In my former life, before becoming a full-time genealogist I was an Account Executive with an insurance company. I kept spreadsheets on all my clients that included their children’s names, birthdays, what they always ordered when I took them out to eat, etc. Everything was saved on my work computer and I thought nothing of it – until I almost lost it all.
I was working at home one day when my computer started to smoke, and then a small flash of fire burst out [this is a true story]. I yanked the computer out of the wall, threw it on my front lawn and called the fire department. They checked all the wiring in the room I was working in and everything was fine, but I was still panicked. Was my hard drive affected? Had it melted? Did I just lose everything I had been working on for ten years?
The next day when I brought the computer to the IT department, they didn’t believe me until they opened up the computer. It turns out that two wires had come loose and touched each other which had caused the smoke and the flash of fire. I could have cared less. All I wanted to know was whether my hard drive been affected. Thankfully it wasn’t. They were able to put my hard drive into another shell and I was on my merry way. However, this was when I realized I couldn’t put all my eggs in one basket, or one computer, in this case. That’s when I started talking to computer people about backing up my data.
Back in those days they had come out with these big and bulky external hard drives which were expensive at the time. I bought one anyway as a business expense, and every month on the first of the month, I would lug the drive out of my closet and backup my data.
Now that I have switched professions and am aware of the tragedies many have faced when their computers have crashed or died, I am extremely careful with my data. My laptop is just for genealogy and if I were to lose it I would lose years of research and data.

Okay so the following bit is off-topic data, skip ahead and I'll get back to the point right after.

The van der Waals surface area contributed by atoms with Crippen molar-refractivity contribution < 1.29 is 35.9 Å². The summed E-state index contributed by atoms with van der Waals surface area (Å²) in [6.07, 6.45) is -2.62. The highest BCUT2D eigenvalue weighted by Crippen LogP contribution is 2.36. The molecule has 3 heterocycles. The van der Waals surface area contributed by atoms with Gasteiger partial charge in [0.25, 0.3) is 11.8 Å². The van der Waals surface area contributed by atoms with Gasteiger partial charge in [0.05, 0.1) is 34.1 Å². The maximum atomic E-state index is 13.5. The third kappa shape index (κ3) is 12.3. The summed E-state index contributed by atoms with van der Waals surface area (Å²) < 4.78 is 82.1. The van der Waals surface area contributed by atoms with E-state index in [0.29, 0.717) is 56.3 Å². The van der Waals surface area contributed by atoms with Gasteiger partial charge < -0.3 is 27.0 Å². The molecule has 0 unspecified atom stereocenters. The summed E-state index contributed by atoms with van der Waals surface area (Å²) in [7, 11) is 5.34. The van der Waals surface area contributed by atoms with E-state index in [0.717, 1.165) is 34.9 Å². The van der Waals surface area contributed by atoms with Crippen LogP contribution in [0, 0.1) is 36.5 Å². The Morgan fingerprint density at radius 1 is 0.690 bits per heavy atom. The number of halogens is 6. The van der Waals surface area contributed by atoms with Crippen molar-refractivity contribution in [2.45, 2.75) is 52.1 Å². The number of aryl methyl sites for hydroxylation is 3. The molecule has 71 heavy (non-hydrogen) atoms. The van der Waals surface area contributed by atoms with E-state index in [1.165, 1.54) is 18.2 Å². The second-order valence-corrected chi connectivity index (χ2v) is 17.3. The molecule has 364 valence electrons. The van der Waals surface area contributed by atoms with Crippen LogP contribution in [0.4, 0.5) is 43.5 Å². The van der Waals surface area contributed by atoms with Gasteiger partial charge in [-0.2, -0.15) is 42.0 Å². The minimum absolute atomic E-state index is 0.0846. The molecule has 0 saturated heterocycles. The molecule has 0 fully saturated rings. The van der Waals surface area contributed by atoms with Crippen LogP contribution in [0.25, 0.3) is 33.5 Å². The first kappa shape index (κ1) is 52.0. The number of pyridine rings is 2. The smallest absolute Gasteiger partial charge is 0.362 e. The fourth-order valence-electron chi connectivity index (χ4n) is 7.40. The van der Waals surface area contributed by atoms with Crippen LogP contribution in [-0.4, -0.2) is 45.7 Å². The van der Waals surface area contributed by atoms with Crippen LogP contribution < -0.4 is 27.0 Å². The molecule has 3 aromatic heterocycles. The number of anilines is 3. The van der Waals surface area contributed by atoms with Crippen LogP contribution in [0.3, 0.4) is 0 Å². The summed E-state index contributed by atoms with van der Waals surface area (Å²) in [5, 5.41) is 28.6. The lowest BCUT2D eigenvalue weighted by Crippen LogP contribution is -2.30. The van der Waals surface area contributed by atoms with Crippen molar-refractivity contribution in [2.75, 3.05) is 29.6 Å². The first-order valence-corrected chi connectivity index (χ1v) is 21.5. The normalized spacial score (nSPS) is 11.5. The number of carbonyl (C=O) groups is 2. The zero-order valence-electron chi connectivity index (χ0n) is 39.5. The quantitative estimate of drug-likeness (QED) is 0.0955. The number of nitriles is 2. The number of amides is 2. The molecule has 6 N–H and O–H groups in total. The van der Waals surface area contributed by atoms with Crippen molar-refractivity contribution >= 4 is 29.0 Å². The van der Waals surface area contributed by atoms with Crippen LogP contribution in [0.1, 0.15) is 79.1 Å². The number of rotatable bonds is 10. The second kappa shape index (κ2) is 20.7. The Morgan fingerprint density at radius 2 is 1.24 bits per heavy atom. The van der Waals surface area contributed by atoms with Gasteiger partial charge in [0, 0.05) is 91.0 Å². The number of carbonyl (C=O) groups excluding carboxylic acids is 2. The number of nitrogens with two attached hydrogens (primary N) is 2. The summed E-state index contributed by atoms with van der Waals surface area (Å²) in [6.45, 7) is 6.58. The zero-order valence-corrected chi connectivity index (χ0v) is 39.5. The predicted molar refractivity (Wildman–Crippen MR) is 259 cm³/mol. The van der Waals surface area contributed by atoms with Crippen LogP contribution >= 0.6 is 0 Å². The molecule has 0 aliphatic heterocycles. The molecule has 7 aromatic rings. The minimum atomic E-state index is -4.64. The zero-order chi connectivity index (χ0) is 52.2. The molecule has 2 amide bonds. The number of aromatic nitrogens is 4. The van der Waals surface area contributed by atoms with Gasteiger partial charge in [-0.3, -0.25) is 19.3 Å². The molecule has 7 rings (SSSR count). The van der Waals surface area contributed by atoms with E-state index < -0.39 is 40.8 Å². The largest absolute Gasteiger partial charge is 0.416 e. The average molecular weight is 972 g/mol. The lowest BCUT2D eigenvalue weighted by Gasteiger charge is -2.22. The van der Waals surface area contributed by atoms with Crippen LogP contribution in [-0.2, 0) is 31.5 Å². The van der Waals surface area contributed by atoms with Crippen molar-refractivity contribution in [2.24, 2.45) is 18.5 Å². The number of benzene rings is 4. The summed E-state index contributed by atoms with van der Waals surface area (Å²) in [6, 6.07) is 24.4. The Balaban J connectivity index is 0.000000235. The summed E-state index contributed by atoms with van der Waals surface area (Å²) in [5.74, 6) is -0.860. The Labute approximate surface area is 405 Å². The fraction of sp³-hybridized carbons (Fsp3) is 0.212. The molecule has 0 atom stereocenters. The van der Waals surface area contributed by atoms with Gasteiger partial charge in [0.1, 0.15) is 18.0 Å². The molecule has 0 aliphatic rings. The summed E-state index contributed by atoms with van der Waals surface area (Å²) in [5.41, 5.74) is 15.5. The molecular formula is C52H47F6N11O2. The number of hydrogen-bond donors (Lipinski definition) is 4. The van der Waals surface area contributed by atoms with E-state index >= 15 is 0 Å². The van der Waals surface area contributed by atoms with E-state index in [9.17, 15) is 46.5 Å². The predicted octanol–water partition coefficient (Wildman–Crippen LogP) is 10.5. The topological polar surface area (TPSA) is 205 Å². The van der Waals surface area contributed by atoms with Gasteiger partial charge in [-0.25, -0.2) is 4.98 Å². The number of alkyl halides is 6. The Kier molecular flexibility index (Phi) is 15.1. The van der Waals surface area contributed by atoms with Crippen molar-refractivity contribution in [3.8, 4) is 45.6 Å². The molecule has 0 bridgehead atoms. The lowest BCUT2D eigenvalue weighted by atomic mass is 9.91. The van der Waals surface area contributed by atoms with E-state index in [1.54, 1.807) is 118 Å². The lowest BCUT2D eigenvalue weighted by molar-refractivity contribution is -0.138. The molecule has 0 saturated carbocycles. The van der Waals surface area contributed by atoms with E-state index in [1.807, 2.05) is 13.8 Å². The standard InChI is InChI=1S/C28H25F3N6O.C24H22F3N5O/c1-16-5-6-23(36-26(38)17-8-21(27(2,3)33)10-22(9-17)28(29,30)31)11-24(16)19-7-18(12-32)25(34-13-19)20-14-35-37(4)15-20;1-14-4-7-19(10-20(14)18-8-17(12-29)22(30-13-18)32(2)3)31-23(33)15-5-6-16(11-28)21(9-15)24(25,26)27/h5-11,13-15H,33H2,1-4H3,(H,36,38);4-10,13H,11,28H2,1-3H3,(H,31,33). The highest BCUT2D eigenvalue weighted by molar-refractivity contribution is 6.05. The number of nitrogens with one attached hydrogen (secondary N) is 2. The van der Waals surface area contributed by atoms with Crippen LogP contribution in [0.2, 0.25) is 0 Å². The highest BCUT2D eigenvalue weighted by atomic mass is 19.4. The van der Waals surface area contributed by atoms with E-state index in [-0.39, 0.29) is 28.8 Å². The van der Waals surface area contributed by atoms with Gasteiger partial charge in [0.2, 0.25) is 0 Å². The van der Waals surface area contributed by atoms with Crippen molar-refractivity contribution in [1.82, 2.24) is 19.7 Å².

Now that backups are inexpensive, there is no excuse to have all your data in one place. You can back up your data to discs, flash drives, portable hard drives, the cloud, etc.
If your eyes just glazed over because what I mentioned sounds complicated, it’s really not. And if you don’t want to do the work yourself there are always services like Carbonite (www.carbonite.com) that backup up your computer continuously for a yearly fee.
What do I use? Since I’ve had a computer catch on fire and another one die on me, I am extra careful. I have an iMac that I don’t use since I got my laptop, so I used Apple’s ‘Time Machine’ to back it up onto a portable external hard drive, which I keep in a safety deposit box.
As for my genealogy laptop I have multiple backups. I have about six flash drives; one for each of my family lines, one for client data, and one for miscellaneous projects. I also have an external hard drive to hook up to my laptop at the end of the day to backup anything I have worked on that day. Once done, I put it in my purse to carry with me when away from my laptop, or leave it at home when I have my laptop with me. Lastly, I have a Carbonite account as the end-all safety net.
I’m not saying that you need to take after me and have the “what if everything fails” mentality. But if you have all your data on one computer, what would you do if something catastrophic happens? I encourage you to look into using one of the above suggestions to have a second copy of your hard drive. That way, if your computer does die, when you get a new one, you can use your back up to reload the information onto your new computer and your data will not be lost forever.